Today's Veterinary Practice

MAR-APR 2018

Today's Veterinary Practice provides comprehensive information to keep every small animal practitioner up to date on companion animal medicine and surgery as well as practice building and management.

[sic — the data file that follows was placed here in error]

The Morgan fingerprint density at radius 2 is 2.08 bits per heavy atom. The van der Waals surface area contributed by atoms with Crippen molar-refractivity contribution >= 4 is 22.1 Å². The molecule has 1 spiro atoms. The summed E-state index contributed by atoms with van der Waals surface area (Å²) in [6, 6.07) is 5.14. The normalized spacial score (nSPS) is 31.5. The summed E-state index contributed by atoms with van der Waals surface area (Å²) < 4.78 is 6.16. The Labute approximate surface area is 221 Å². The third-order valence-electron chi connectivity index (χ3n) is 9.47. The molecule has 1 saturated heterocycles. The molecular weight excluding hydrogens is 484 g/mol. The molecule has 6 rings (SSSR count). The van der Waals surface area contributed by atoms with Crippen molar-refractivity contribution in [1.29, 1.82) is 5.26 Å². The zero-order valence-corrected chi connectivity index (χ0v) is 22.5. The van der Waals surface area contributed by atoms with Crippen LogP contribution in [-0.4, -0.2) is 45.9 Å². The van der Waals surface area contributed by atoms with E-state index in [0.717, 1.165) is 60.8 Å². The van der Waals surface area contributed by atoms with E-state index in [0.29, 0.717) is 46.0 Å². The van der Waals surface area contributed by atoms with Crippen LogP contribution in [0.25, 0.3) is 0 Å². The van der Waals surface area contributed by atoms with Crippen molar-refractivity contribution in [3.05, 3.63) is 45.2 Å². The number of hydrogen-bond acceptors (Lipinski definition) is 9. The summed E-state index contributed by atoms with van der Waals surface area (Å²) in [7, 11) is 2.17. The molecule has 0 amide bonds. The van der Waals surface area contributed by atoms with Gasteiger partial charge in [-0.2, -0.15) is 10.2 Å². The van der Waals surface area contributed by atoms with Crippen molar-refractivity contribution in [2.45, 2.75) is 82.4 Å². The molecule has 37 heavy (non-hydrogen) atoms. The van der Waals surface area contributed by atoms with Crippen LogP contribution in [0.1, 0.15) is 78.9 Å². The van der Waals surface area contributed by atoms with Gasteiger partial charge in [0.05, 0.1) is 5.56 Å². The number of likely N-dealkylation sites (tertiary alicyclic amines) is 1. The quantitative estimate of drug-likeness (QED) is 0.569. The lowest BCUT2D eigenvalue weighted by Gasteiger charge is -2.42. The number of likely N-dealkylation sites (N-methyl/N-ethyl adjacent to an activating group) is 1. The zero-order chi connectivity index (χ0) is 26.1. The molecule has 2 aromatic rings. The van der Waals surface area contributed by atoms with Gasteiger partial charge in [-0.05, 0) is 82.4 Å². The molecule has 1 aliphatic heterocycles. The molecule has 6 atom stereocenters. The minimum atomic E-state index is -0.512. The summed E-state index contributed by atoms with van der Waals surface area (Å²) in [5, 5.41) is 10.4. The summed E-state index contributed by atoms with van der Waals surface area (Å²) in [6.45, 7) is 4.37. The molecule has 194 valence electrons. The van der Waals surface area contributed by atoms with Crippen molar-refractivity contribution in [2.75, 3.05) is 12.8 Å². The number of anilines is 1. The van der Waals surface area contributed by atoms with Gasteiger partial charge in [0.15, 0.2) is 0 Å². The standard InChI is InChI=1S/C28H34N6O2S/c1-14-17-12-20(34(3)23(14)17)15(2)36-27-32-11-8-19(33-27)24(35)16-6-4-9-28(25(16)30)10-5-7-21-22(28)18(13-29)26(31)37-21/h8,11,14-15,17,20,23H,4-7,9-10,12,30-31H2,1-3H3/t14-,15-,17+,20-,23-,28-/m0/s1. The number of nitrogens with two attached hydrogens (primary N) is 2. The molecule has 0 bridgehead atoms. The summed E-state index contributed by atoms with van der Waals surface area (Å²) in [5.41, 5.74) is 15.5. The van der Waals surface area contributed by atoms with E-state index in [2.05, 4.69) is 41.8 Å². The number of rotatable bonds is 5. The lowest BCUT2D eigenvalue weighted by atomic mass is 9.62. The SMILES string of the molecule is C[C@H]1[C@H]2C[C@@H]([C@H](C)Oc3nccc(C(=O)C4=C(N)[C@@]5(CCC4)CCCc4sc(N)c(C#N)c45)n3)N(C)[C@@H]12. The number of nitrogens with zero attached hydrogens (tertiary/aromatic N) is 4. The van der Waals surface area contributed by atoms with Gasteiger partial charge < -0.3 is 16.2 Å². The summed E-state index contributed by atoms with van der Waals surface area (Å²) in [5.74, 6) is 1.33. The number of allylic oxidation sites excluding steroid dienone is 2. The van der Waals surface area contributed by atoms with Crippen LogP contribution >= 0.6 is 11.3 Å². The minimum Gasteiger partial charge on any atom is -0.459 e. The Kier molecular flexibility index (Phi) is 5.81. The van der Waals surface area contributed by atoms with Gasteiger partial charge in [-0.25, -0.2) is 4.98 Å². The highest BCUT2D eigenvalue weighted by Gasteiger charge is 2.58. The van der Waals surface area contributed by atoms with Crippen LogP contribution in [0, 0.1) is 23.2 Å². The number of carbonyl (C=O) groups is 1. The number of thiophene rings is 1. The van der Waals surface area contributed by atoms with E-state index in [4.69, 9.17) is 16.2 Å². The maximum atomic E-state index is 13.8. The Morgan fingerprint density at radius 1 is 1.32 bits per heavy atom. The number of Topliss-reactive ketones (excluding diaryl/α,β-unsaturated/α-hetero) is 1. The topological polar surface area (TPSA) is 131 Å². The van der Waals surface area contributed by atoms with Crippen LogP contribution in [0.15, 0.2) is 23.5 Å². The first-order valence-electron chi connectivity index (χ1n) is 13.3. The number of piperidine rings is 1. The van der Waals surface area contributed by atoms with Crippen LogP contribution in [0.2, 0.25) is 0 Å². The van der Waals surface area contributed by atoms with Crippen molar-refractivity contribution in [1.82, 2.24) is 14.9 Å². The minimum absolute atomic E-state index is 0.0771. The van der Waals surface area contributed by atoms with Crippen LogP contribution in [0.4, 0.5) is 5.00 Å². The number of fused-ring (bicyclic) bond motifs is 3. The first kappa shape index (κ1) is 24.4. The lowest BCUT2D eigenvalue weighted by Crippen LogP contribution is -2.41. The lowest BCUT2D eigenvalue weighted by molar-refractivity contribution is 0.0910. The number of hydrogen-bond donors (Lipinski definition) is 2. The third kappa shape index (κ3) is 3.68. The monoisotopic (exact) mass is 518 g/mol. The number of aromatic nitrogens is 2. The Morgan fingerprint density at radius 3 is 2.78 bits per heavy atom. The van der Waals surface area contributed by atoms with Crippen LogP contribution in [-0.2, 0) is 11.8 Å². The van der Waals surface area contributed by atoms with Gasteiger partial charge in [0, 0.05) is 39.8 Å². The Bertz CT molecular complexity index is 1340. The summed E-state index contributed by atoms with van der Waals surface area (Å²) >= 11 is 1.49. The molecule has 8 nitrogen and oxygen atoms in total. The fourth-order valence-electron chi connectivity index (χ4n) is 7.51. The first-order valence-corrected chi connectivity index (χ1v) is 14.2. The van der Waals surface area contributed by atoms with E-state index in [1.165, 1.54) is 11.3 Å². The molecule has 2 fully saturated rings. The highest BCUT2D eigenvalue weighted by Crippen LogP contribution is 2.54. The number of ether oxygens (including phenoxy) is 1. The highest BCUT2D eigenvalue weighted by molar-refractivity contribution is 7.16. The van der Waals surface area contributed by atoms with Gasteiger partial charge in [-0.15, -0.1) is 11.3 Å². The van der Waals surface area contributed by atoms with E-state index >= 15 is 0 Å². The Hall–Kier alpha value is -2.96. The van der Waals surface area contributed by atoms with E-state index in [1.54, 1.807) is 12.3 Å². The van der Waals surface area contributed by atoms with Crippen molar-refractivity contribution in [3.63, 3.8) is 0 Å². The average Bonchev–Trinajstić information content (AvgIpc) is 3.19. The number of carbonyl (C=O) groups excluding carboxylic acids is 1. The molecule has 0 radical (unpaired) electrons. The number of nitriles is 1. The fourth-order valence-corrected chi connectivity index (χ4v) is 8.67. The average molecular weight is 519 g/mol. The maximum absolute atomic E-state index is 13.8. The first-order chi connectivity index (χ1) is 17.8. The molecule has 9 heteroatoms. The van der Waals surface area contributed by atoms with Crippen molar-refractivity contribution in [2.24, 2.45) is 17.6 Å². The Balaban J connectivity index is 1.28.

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PEER REVIEWED 32 CE: CARDIOVASCULAR AND RENAL DISEASE sudden changes in volume status and derangements in renal autoregulatory mechanisms. There is little consensus on how much of a serum creatinine increase is acceptable, although most clinicians accept a <30% increase from baseline. 10 If creatinine levels increase substantially (>30%) within the first 2 weeks of initial administration or during long-term use of an ACE inhibitor, the drug should be discontinued or its dose decreased. In some instances, azotemia in a patient with heart failure is tolerated and no adjustments are needed. If the Primary Condition is Renal Disease For dogs with AKI and degenerative mitral valve disease with normal heart size, fluid therapy should be administered to address the renal injury and optimize the chances of recovery, while closely monitoring for fluid overload. For dogs with primarily renal disease that show signs of volume overload during fluid therapy, fluids should be discontinued until the volume overload is resolved. Diuretics can be administered if necessary. Often, the first indication of volume overload is increased resting respiratory rate, which should be checked every hour during fluid administration. Heart rate may also increase if fluids are poorly tolerated. Monitoring for increased body weight can also be helpful. Cats If the Primary Condition is Cardiovascular Disease Medical therapy for heart disease in cats is not well defined. ACE inhibitors, which block profibrotic effects of angiotensin II and aldosterone, have an inconsistent effect. 11 In a small retrospective evaluation of cats with preclinical and clinical hypertrophic cardiomyopathy, enalapril did not adversely affect blood pressure or creatinine levels. 12 Therapy for CHF typically consists of furosemide and an ACE inhibitor to reduce fluid accumulation. 13 Complications that can be encountered while managing heart failure and that contribute to reduced renal perfusion include systemic hypotension and dehydration/volume contraction associated with diuretic therapy. Several retrospective studies of cats with CHF from multiple forms of cardiomyopathy with and without systolic dysfunction have reported use of inodilator therapy (pimobendan). 14–16 Although this drug did seem to prolong survival, caution is recommended for its use in cats with known or suspected left ventricular outflow tract obstruction. 15 Whether pimobendan affects renal perfusion has yet to be investigated, but its use did not significantly affect creatinine concentrations. Diuretic therapy can cause hypokalemia in cats and may be exacerbated by hyporexia. Low or borderline serum potassium concentrations should be addressed promptly with oral potassium gluconate because potassium depletion will affect renal function, impairing urine concentrating ability and possibly causing muscle weakness and acute myopathy. If the Primary Condition is Renal Disease In cats, fluid therapy for CKD may quickly unmask occult heart disease, regardless of administration route. SC fluid administration is not inherently safer than IV administration because fluids still enter the vascular compartment and cannot be discontinued if problems occur. For severely azotemic cats, long-term SC fluid therapy may help maintain well-being; however, for cats with modest CKD, it is best avoided because the inevitable sodium loading predisposes these cats to volume overload and can increase systemic blood pressure, irrespective of underlying cardiac function. If the Dog or Cat has Concurrent Cardiovascular and Renal Disease For dogs and cats with overt cardiac and renal disease, fluid therapy should be administered with caution. Fluid deficits should be estimated carefully and replaced over 24 hours. Concurrent maintenance fluid needs should be met with a lower sodium fluid, such as Normosol-M with 5% dextrose ( ) or 0.45% saline 17 and discontinued as soon as possible. Fresh water should be provided at all times. If both systems are involved, focus your management strategy on the system causing the most severe clinical signs.

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